Technology should be developed for domestic production of hybrid rice seed varieties that have 20 to 25 per cent higher yield than the usual paddy crops to avoid expensive imports.
Technology should be developed for domestic production of hybrid rice seed varieties that have 20 to 25 per cent higher yield than the usual paddy crops to avoid expensive imports, a senior official of the Food and Agriculture Organisation of the United Nations has said.
"Hybrid rice seeds should be produced locally... technology should be developed to produce hybrid seeds locally and it should be made available locally and that is important," Hiroyuki Konuma, Assistant Director General and Regional Representative, FAO, Asia Pacific, told PTI on the sidelines of "Role of Family Farming" meet that ended here yesterday at the M S Swaminathan Research Foundation.
Praising the government for its "deep interest" in developing hybrid rice varieties, he also lauded it for being an active participant at a recently held regional consultation on it at Bangkok.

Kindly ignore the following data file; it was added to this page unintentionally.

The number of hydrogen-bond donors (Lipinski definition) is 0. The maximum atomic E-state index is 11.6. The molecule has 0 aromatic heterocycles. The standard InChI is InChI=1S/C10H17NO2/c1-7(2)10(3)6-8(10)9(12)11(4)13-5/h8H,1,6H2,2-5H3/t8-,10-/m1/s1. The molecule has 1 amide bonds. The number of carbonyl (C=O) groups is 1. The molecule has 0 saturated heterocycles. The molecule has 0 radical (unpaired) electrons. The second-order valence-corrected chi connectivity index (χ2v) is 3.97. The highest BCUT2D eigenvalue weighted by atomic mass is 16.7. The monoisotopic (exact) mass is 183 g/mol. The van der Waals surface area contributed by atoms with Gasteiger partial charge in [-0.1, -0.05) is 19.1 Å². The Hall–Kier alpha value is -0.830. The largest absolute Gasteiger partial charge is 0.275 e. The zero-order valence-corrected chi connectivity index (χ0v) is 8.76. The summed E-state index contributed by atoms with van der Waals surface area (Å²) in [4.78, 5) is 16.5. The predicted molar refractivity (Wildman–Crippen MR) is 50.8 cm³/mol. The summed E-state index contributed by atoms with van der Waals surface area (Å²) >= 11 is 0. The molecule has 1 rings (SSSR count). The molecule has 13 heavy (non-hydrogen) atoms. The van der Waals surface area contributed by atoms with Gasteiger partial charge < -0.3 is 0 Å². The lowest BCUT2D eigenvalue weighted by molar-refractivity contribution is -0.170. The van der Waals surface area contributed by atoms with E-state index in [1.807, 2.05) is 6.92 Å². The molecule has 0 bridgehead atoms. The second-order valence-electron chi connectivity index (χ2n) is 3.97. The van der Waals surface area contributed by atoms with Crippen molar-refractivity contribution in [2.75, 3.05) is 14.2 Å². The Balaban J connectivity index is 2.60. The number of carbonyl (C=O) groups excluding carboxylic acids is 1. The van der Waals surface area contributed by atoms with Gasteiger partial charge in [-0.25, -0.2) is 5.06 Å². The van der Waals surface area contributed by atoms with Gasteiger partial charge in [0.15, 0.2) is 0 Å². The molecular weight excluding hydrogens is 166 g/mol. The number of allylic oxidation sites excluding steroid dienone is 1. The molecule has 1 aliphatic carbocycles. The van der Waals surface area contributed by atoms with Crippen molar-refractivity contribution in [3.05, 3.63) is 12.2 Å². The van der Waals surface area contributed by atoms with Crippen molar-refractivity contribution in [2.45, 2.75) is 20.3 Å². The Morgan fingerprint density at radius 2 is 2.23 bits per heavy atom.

Though hybrid rice varieties gave 20 to 25 per cent higher yield, farmers were still reluctant to introduce it as the cost of hybrid seeds is three times higher than the usual seeds.
"That is why seeds should be produced locally and the cost must be brought down as much as possible," he said, adding that several other concurrent measures like crop insurance and introduction of better technology could minimise "risks".
"Government institutions and local communities must be trained to produce hybrid rice seeds locally so that they need not depend on imported seeds from big companies."
Stating that several countries, including India, Myanmar, Nepal, Indonesia and Philippines have evinced keen interest in hybrid rice varieties, he said his organisation was giving policy and technical support.
"Sixty per cent of all rice produced in China belongs to the hybrid variety," he added.